John Locke Foundation experts had another chance this week to make a direct case to N.C. legislators about a valuable state government reform. Vice President for Outreach Becki Gray and Director of Regulatory Studies Jon Sanders promoted the REINS Act, a proposal that would require a vote from the General Assembly before North Carolina government could enact any new rule with a major economic impact.
The presentation attracted attention from the “N.C. Insider” online government news service. (Lawmakers heard a push Tuesday for a state version of a bill currently before the U.S. Senate to stem rules and regulations seen as hindering business. The Regulations From the Executive in Need of Scrutiny Act, or REINS Act, generally would keep federal agencies from imposing “major” new rules or regulations without congressional approval. Conservative think tank the John Locke Foundation told the Joint Legislative Administrative Procedure Oversight Committee that a state-level version could ease the private market’s ability to grow here and slow the stream of rules that agencies can write without language approval from the legislature.)
The Greensboro News and Record published Director of Research and Education Studies Terry Stoops‘ column on factors influencing public school teacher turnover. The N.C. Spin website also promoted that column. The Asheville Citizen-Times interviewed Stoops for an article about teacher pay. The Heritage Foundation’s “Insider Online” promoted a 2014 report from Stoops and JLF Chairman John Hood highlighting research on the benefits of school choice.
The Charlotte Observer promoted Health and Human Services Policy Analyst Katherine Restrepo‘s speech to the Charlotte Association of Health Underwriters. Restrepo’s latest Forbes columns have covered Medicaid expansion and direct primary care. NCPoliticalNews.com cited Restrepo’s research newsletter on fiscal costs associated with Medicaid expansion, along with Carolina Journal Associate Editor Dan Way‘s report on a Democratic state legislator’s concerns that failing public schools represent “death traps” for minority students. NCPoliticalNews.com also cited JLF Senior Political Analyst Mitch Kokai‘s column on media outlets and public relations practitioners who bury important public policy information.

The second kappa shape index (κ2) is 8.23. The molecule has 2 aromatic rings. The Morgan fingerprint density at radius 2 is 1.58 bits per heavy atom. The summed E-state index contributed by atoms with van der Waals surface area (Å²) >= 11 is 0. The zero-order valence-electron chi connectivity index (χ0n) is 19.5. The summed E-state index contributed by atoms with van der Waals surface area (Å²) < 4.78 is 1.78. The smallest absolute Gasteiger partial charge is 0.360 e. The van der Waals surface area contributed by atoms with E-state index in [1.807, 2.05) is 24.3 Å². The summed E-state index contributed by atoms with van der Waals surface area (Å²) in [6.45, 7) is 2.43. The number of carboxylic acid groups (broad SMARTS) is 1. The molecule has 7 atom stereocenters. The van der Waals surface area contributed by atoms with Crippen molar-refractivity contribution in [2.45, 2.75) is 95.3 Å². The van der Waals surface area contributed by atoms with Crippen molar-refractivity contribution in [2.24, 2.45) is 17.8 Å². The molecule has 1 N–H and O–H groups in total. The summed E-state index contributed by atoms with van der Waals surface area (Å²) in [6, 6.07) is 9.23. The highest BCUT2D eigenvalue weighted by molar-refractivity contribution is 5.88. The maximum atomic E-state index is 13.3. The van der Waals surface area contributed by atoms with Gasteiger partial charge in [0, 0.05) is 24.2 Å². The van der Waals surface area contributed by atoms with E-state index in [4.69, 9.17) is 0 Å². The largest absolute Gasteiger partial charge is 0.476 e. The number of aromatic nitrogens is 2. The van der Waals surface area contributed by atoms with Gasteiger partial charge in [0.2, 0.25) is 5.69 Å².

Gray analyzes today’s top political news during an appearance this evening on Time Warner Cable News’ statewide “Capital Tonight” program. She continues her twice-weekly politics and public policy updates for WTSB Radio. Vice President for Marketing and Communications Donna Martinez discussed results of the Iowa caucuses during her latest appearance on the WPTF Radio morning program. Martinez and CJ Managing Editor Rick Henderson dissect the week’s top political news for Curtis Media Group’s syndicated “People In Politics” program.
N.C. Senate Republicans promoted in their daily press emails Gray’s column on a misleading poll linked to Medicaid expansion, Hood’s columns on college subsidies and Iowa caucus results, CJ Executive Editor Don Carrington‘s article on the N.C. Department of Transportation’s review of a controversial CSX transportation hub proposed in Johnston County, Associate Editor Barry Smith‘s article on state transportation funding needs, Way’s article on legislators’ lingering Common Core concerns, contributor Kristen Blair‘s column on the new SAT, and the transcript of a Carolina Journal Radio interview with Wingate University economist Peter Frank about his “Free Enterprise Now” curriculum.